Airworthiness – what’s that?

Now, I get asked the question: what is Airworthiness?  Now you might think the answer was easy.  Just for an analogy you might say; there’s Roadworthiness and Seaworthiness too.  Strangely enough the words; Spaceworthiness and Railworthiness are quite valid but not so often heard outside their fields.  Thus, Land, Sea, Air and Space are all covered.

With a different focus the word; Crashworthiness is often used.  Finally, new to the fold is the up and coming term of Cyberworthiness.

Unsurprisingly, these words are all associated with fitness, legality, safety, soundness and reliability.

In definitions my preference is for simplicity.  Several dictionaries go for the unpretentious definition of airworthiness as: “Fitness to fly”.  Now there are lot of implications associated with that level of brevity.  An aircraft one person considers fit to fly may be totally unfit in the eyes of another.  But, at least those three words get the general concept across because no one would want to knowingly fly in an unfit aircraft.  As one of the classics in aviation quotations sums up nicely: “Aviation in itself is not inherently dangerous. But to an even greater degree than the sea, it is terribly unforgiving of any carelessness, incapacity or neglect.[1]

The next element is legality.  It’s not enough say; this aircraft is fit to fly so jump on-board and let’s go.  From the first days of flying it was quickly recognised that accidents and incidents were going to happen.  Some would be fatal.  Gradually a whole framework of legislation grew-up around flying with the aim of addressing the risks to aviators, their passengers and to the public.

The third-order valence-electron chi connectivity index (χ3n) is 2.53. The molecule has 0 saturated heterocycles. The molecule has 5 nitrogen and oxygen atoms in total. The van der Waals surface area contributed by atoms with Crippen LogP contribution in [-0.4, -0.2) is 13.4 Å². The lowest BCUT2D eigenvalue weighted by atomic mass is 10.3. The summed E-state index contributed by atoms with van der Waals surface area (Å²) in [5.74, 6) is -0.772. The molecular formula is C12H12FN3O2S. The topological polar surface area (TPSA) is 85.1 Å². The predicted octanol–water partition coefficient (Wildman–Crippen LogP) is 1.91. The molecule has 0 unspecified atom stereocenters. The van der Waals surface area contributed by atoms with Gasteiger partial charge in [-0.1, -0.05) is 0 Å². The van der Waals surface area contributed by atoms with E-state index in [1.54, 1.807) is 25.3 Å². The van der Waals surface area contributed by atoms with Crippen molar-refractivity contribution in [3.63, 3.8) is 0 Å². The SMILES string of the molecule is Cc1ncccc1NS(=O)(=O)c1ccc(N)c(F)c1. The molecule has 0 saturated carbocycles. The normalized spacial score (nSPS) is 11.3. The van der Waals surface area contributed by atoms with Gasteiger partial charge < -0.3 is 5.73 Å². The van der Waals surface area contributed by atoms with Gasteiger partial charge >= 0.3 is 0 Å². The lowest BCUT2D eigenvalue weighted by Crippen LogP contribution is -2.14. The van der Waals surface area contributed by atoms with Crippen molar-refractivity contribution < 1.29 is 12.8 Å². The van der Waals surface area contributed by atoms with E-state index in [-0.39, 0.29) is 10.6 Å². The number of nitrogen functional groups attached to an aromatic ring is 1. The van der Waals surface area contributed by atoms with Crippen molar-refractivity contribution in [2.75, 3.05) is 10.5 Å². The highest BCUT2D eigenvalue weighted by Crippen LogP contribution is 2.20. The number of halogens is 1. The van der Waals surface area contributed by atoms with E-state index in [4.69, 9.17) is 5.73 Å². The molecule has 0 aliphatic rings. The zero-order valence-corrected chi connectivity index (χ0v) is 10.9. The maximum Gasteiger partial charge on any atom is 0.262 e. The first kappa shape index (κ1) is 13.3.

In the early months of 1944, the US Government invited 55 Allied and Neutral States to attend a conference in Chicago.  This forward-looking proposal was to take on the issues and problems that were arising as aviation became more international.  52 States turned up and the outcome was the Convention on International Civil Aviation.  This Chicago Convention was signed in December 1944

Airworthiness was not the first concern of this gathering but the process that followed soon realised that international standards and practices were going to be needed.  So, the International Civil Aviation Organisation (ICAO) was born.  Under Article 37[2] of the Chicago Convention, ICAO is obliged to adopt international standards addressing the airworthiness of aircraft and the licencing of personnel.

Airworthiness became a measure of an aircraft’s suitability for safe flight.  ICAO defines the word “Airworthy” as the status of an aircraft, engine, propeller or part when it conforms to its approved design and is in a condition for safe operation.

For practical purposes, Airworthiness can be considered as the sum of:

  1. An aircraft designed, manufactured and certificated in accordance with requirements;
  2. A continued airworthiness programme to support the aircraft in service;
  3. A maintenance programme to ensure the aircraft is properly serviced and maintained and
  4. Availability of licenced personnel to certify that tasks associated with the above have been properly completed.

Here you can see that Airworthiness has become an aircraft plus a process to assure suitability for safe flight.  Today that’s what it is as interpreted and implemented across the globe.

[1] Captain A. G. Lamplugh, British Aviation Insurance Group, London. c. early 1930’s.

[2] https://www.icao.int/publications/Documents/7300_orig.pdf

 

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